William John

15 September 1833–about 1835 (Age 1)
Dowlais, Glamorgan, Wales, United Kingdom

The Life of William

When William John was born on 15 September 1833, in Dowlais, Glamorgan, Wales, United Kingdom, his father, Henry John Jr, was 32 and his mother, Margaret Harris, was 30. He died about 1835, at the age of 2.

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Family Time Line

Henry John Jr
1801–1858
Margaret Harris
1803–1835
Henry John
1828–
William Jones
1831–1832
William Jones
1832–1840
Mary John
1832–1886
William John
1833–1835
David Jones
1834–

Parents and Siblings

siblings

(6)

    Male1828–Male

    William Jones

    Male1831–1832Male

    William Jones

    Male1832–1840Male

    Female1832–1886Female

    Male1833–1835Male

+1 More Child

Name Meaning

English, Welsh, German, etc.: ultimately from the Hebrew personal name yōḥānān ‘Jehovah has favored (me with a son)’ or ‘may Jehovah favor (this child)’.This personal name was adopted into Latin (via Greek) as Johannes, and has enjoyed enormous popularity in Europe throughout the Christian era, being given in honor of St. John the Baptist, precursor of Christ, and of St. John the Evangelist, author of the fourth gospel, as well as others of the nearly one thousand other Christian saints of the name. Some of the principal forms of the personal name in other European languages are Welsh Ieuan, Evan, Siôn, and Ioan; Scottish Ia(i)n; Irish Séan; German Johann, Johannes, Hans; Dutch Jan; French Jean; Italian Giovanni, Gianni, Ianni; Spanish Juan; Portuguese João; Greek Iōannēs (vernacular Yannis); Czech Jan; Russian Ivan. Polish has surnames both from the western Slavic form Jan and from the eastern Slavic form Iwan. There were a number of different forms of the name in Middle English, including Jan(e), a male name ( see Jane ); Jen ( see Jenkin ); Jon(e) ( see Jones ); and Han(n) ( see Hann ). There were also various Middle English feminine versions of this name (e.g. Joan, Jehan), and some of these were indistinguishable from masculine forms. The distinction on grounds of gender between John and Joan was not firmly established in English until the 17th century. It was even later that Jean and Jane were specialized as specifically feminine names in English; bearers of these surnames and their derivatives are more likely to derive them from a male ancestor than a female. As a surname in the British Isles, John is particularly frequent in Wales, where it is a late formation representing Welsh Siôn rather than the older form Ieuan (which gave rise to the surname Evan ). As an American family name this form has absorbed various cognates from continental European languages. (For forms, see Hanks and Hodges 1988 .) It is used as a given name among Christians in India, and in the U.S. has come to be used as a surname among families from southern India.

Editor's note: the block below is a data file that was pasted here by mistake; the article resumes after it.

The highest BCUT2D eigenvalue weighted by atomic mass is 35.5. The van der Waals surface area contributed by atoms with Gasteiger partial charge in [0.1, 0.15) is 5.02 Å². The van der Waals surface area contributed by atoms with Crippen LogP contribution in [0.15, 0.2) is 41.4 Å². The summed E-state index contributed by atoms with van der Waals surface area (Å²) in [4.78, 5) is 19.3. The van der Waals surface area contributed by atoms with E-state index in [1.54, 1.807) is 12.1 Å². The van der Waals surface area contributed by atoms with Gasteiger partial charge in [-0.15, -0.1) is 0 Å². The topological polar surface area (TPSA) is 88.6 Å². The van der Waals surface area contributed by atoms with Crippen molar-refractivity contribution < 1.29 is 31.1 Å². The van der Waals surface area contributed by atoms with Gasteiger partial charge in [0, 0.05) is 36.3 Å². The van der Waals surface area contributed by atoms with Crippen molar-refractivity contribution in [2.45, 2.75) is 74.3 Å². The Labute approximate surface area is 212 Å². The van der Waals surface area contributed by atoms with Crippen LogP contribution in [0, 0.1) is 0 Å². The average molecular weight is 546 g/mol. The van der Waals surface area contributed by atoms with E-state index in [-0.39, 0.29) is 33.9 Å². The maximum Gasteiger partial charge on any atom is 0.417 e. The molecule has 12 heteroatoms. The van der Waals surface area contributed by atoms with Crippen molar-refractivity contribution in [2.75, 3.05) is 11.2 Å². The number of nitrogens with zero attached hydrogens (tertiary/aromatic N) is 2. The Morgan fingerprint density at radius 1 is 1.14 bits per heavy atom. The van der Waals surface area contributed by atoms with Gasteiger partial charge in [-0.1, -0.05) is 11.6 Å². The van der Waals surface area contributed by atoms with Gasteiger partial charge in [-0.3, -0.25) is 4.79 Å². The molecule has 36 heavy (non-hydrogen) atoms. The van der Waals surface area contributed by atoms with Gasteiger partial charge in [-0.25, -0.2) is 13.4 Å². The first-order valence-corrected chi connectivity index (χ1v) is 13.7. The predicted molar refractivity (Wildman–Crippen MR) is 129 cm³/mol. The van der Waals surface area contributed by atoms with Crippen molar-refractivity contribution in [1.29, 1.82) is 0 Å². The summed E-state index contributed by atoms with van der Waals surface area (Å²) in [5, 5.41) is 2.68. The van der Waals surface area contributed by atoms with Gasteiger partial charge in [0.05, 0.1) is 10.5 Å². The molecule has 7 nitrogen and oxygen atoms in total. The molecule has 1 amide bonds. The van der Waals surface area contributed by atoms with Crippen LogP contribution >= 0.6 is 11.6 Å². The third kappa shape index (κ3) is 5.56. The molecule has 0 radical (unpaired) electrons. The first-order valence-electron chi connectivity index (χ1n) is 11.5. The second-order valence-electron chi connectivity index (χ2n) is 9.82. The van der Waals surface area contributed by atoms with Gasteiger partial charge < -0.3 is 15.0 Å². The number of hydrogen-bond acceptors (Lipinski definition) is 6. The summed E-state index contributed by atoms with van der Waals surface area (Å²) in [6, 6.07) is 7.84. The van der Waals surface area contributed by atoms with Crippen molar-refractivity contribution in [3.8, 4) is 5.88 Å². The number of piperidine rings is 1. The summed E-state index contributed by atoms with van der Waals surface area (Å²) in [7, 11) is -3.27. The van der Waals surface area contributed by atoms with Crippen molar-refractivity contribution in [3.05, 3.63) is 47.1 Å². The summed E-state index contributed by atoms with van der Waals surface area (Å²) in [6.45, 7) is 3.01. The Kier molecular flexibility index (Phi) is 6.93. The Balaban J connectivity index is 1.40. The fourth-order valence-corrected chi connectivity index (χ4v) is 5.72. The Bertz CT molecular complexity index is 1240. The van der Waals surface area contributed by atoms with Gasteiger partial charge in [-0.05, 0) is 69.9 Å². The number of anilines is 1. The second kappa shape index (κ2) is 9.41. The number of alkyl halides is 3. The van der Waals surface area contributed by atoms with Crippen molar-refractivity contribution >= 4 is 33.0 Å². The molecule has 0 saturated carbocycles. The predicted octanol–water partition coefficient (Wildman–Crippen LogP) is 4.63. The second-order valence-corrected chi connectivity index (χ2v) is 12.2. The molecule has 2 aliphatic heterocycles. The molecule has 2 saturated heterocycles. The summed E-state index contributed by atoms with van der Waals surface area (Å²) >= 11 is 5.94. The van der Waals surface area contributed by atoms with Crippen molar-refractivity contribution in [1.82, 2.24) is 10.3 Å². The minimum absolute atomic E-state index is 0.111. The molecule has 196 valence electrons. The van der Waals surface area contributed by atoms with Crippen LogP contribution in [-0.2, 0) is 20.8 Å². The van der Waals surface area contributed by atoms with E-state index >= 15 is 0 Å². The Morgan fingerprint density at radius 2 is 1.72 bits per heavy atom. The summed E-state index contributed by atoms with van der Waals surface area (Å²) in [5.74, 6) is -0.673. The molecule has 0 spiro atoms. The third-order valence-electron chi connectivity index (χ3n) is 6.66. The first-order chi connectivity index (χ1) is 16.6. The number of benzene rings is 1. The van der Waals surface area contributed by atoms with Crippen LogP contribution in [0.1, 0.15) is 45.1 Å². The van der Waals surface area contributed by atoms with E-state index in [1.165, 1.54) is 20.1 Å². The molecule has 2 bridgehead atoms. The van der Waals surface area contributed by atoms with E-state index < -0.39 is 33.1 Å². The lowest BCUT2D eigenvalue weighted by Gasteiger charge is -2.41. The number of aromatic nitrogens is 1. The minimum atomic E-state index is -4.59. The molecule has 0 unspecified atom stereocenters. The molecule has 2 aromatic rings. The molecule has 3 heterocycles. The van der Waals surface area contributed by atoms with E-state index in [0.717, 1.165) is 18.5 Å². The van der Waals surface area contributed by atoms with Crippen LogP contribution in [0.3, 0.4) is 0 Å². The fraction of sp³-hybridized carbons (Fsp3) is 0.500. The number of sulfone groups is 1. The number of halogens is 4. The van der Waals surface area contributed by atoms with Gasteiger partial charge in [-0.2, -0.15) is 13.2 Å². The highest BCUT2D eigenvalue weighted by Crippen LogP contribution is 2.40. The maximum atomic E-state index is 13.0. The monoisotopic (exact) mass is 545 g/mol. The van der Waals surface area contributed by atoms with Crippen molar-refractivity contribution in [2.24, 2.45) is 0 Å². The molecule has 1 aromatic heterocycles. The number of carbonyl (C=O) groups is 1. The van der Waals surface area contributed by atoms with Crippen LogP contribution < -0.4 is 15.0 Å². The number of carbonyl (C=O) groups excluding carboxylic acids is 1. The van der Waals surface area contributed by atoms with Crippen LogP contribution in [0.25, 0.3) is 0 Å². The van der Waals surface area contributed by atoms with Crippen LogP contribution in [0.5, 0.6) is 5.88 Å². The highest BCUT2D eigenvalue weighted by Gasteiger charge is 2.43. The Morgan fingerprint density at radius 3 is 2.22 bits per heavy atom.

Dictionary of American Family Names © Patrick Hanks 2003, 2006.

Possible Related Names

Sources (2)

  • William Jones, "Wales, Anglesey, Parish Registers, 1538-1912"
  • William Jones, "Wales Births and Baptisms, 1541-1907"

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